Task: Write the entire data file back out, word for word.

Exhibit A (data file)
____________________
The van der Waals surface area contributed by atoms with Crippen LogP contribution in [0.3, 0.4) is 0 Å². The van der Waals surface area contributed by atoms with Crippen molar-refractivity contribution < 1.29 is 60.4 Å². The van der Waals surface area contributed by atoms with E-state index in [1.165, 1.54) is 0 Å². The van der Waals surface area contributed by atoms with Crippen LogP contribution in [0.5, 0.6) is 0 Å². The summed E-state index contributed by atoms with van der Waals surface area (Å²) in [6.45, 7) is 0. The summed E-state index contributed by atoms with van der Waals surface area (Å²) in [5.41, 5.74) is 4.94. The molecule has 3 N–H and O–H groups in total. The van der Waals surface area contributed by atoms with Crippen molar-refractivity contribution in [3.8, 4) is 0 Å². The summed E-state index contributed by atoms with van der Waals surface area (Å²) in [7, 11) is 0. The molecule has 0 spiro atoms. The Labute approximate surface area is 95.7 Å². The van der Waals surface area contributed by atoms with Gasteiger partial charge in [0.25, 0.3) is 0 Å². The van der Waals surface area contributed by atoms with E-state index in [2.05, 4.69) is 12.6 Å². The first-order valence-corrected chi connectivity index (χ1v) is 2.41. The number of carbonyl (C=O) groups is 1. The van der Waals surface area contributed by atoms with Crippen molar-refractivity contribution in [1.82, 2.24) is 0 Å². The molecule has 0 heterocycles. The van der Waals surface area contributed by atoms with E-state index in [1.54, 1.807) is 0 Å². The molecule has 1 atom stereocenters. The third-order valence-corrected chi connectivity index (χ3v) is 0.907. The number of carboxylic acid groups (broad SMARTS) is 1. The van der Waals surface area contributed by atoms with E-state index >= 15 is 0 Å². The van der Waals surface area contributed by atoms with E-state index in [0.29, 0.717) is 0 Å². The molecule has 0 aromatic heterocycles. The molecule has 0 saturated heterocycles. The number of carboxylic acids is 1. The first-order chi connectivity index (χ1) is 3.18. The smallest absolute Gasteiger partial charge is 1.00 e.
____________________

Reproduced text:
The van der Waals surface area contributed by atoms with Crippen LogP contribution in [0.3, 0.4) is 0 Å². The van der Waals surface area contributed by atoms with Crippen molar-refractivity contribution < 1.29 is 60.4 Å². The van der Waals surface area contributed by atoms with E-state index in [1.165, 1.54) is 0 Å². The van der Waals surface area contributed by atoms with Crippen LogP contribution in [0.5, 0.6) is 0 Å². The summed E-state index contributed by atoms with van der Waals surface area (Å²) in [6.45, 7) is 0. The summed E-state index contributed by atoms with van der Waals surface area (Å²) in [5.41, 5.74) is 4.94. The molecule has 3 N–H and O–H groups in total. The van der Waals surface area contributed by atoms with Crippen molar-refractivity contribution in [3.8, 4) is 0 Å². The summed E-state index contributed by atoms with van der Waals surface area (Å²) in [7, 11) is 0. The molecule has 0 spiro atoms. The Labute approximate surface area is 95.7 Å². The van der Waals surface area contributed by atoms with Gasteiger partial charge in [0.25, 0.3) is 0 Å². The van der Waals surface area contributed by atoms with E-state index in [2.05, 4.69) is 12.6 Å². The first-order valence-corrected chi connectivity index (χ1v) is 2.41. The number of carbonyl (C=O) groups is 1. The van der Waals surface area contributed by atoms with Crippen molar-refractivity contribution in [1.82, 2.24) is 0 Å². The molecule has 0 heterocycles. The van der Waals surface area contributed by atoms with E-state index in [1.54, 1.807) is 0 Å². The molecule has 1 atom stereocenters. The third-order valence-corrected chi connectivity index (χ3v) is 0.907. The number of carboxylic acid groups (broad SMARTS) is 1. The van der Waals surface area contributed by atoms with E-state index >= 15 is 0 Å². The van der Waals surface area contributed by atoms with E-state index in [0.29, 0.717) is 0 Å². The molecule has 0 aromatic heterocycles. The molecule has 0 saturated heterocycles. The number of carboxylic acids is 1. The first-order chi connectivity index (χ1) is 3.18. The smallest absolute Gasteiger partial charge is 1.00 e.